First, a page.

19 August 2009 • 7:00 am

The Monopolies Inside Your Organization

With the voices in the debate over U.S. health care reform becoming even more shrill, and opponents decrying the prospective loss of free-market competition in the health care industry, I’ve been thinking a bit on the topic of monopolies.

In economics, a monopoly exists when a specific individual or an enterprise has sufficient control over a particular product or service to determine significantly the terms on which other individuals shall have access to it, according to the late economist Milton Friedman. We generally think of monopolies as a bad thing; monopolists gain pricing power that enables exploitation of consumers. But the provision of goods and services in a capitalist economy is actually accomplished by a blend of free-market players and monopolies, as it must be. Some monopolies are necessary, and even good.

This is most obvious when the provider must make a significant investment in some infrastructure for service provision. If the town in which I live enabled free-market competition for delivering water to my kitchen sink, I’d have multiple water mains running under my street (one for each competitor), and higher prices for all citizens (since the fixed cost of the infrastructure for each provider would be borne by fewer consumers, and the aggregate cost of the infrastructure would be multiples of the cost of a single system). The same can be said for roadways, sewers, police and fire departments, airports, and electrical power generation.

Several years ago, the electrical power industry lobbied successfully to switch power generation in California from a system of regulated monopolies to free-market competition. The result was higher prices, and poorer service, including some notable blackouts. Depending on the nature of the market being served, monopolies are far more efficient than free-market competition, resulting in lower costs. These cost savings are substantially passed on to the consumer when the monopoly provider is publicly owned (as in a police department), or regulated by a government (as in most electrical power generation). Of course, public ownership or regulation is not perfect, as opportunities for corruption become greater. But modern civilizations would simply not be possible without some regulated monopolies.

Less visibly, regulated monopolies are also found inside organizations. In your organization, there is likely to be only one human resources department, one corporation counsel, one corporate finance function. When there are multiples of these providers (usually in multi-national corporations), their boundaries are strictly defined with no overlaps – it is easy to see that groups within an enterprise competing with one another to provide internal services would be absurd and dysfunctional.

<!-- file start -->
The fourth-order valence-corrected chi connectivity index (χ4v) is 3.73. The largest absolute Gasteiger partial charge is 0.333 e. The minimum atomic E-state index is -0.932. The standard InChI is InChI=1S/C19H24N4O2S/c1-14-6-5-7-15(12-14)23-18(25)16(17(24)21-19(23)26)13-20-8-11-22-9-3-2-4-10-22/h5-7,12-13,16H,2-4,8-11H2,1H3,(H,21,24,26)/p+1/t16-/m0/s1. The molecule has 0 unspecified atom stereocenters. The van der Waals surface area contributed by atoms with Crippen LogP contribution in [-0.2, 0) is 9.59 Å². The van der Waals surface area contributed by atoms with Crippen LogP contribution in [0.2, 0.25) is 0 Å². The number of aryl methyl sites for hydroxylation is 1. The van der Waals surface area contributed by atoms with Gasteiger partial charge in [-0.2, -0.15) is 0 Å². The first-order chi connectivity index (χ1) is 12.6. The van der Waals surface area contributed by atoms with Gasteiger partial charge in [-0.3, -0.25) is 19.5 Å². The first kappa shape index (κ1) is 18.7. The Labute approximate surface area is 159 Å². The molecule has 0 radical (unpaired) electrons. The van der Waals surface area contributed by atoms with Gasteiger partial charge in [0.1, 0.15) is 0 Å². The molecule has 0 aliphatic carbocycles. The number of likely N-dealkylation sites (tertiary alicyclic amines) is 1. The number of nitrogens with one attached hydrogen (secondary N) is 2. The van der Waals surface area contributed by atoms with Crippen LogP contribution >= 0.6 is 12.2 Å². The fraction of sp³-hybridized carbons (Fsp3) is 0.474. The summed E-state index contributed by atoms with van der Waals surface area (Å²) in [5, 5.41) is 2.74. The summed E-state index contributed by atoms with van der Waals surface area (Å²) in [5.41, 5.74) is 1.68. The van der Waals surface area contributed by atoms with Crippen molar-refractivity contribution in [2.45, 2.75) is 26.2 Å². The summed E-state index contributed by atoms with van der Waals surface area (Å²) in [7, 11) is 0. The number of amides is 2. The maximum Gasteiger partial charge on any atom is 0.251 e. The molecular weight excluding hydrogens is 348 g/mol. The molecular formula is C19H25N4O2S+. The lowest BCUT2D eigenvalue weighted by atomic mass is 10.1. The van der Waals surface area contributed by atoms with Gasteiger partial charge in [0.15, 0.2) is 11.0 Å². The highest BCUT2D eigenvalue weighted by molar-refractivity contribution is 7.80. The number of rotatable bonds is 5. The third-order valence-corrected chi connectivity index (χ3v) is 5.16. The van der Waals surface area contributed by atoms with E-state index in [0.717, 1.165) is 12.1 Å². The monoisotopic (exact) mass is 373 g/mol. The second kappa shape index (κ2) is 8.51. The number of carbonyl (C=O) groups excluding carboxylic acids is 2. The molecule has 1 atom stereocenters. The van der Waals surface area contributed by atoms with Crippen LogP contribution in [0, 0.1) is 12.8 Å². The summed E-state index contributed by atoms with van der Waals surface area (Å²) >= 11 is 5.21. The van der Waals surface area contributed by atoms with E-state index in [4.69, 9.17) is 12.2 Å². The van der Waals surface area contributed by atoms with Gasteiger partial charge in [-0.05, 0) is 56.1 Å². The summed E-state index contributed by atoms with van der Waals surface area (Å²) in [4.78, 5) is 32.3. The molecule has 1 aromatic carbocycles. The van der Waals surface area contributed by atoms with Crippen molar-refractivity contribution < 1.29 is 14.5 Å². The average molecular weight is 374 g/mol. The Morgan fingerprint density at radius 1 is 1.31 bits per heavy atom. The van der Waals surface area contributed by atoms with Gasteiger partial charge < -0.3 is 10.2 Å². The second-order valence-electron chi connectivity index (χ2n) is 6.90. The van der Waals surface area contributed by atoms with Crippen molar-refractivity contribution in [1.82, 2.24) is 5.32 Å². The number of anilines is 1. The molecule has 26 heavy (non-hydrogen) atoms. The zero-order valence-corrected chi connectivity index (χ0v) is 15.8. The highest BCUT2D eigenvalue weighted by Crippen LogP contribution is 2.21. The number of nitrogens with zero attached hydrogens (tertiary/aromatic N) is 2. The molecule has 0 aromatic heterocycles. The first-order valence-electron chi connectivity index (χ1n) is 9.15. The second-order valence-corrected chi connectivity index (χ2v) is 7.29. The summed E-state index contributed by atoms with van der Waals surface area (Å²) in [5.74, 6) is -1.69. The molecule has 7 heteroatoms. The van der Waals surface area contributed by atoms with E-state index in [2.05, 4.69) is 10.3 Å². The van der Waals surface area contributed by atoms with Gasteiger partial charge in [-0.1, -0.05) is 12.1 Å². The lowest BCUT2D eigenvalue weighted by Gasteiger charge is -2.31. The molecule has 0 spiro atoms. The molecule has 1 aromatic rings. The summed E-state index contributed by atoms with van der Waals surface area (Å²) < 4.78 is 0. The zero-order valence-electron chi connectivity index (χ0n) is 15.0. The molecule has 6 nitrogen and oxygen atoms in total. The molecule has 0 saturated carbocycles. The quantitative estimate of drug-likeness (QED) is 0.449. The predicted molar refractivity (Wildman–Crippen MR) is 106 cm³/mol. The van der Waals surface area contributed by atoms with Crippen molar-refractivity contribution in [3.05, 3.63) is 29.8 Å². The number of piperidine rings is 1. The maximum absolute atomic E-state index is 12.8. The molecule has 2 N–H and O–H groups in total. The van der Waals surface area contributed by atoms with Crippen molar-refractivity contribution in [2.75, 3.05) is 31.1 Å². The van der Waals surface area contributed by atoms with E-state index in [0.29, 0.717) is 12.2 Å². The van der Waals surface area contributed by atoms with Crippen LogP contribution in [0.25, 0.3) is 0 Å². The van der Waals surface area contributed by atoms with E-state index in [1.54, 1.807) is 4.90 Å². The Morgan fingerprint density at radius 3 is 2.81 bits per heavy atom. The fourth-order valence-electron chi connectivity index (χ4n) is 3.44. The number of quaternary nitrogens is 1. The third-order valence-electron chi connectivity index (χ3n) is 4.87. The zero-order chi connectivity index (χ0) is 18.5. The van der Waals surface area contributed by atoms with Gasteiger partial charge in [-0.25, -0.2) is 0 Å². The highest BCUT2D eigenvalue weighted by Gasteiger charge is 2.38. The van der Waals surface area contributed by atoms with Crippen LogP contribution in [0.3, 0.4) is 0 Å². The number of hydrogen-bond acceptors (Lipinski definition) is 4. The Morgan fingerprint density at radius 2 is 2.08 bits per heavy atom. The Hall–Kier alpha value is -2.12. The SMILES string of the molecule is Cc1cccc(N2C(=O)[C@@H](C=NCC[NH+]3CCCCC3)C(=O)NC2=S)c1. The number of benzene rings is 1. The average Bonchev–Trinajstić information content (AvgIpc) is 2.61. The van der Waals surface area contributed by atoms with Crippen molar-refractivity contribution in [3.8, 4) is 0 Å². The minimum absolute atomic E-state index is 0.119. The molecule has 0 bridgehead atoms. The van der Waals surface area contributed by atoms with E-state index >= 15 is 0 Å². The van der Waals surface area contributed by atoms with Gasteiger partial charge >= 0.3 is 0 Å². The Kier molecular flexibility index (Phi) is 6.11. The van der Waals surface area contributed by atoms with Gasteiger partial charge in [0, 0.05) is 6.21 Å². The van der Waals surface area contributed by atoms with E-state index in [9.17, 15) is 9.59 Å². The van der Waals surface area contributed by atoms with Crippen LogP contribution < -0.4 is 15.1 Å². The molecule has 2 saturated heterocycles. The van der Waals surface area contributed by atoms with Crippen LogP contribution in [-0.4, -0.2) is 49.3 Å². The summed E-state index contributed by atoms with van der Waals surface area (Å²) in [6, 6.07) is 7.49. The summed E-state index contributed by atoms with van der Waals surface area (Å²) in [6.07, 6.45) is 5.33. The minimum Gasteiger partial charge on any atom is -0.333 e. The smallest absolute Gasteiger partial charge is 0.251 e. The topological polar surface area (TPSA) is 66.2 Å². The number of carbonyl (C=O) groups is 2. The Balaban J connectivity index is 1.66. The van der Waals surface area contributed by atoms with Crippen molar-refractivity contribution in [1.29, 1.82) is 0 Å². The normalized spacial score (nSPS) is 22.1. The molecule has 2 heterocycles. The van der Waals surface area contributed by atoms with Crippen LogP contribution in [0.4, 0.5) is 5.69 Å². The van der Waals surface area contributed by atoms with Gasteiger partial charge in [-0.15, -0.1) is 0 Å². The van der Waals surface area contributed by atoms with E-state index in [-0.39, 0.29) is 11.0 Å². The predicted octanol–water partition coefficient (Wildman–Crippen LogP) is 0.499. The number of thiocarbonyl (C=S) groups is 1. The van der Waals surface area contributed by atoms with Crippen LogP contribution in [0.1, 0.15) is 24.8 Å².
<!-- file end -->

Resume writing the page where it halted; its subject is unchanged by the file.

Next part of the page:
But it is exactly that kind of dysfunction that is found in some organizations; in the information technology function. The “official” centralized IT organization may have to compete with decentralized IT; each division or business unit may have established sanctioned or covert alternate sources of IT services. This condition has been fed by two major technology shifts; from large centralized mainframe computers to banks of servers small enough to fit into a closet, and the advent of cheap, high-speed networks that enable the distance between data, processing, and users to grow to a global scale. Software vendors and offshore outsourcers bypass the central IT organization and sell directly to leaders of business units. The result is a crazy quilt of enterprise information technology.

Does this sound like your organization? The organizations I’ve worked with that have arrived at the crazy quilt model struggle with the inevitable result; decentralized IT costs more in the aggregate than a centralized model. But the defense of the decentralized model is always the same: big centralized IT is too bureaucratic, unresponsive, and unaligned with strategy. Yet it is precisely these organizations whose senior leaders have engaged me to help empower a more effective, stronger, and more cost-efficient centralized IT model.

Is your enterprise IT centralized, decentralized, or some hybrid of both models? How is that working out? What are the benefits of the existing model, and how much pressure is there to change? Please offer your experience and opinions below.

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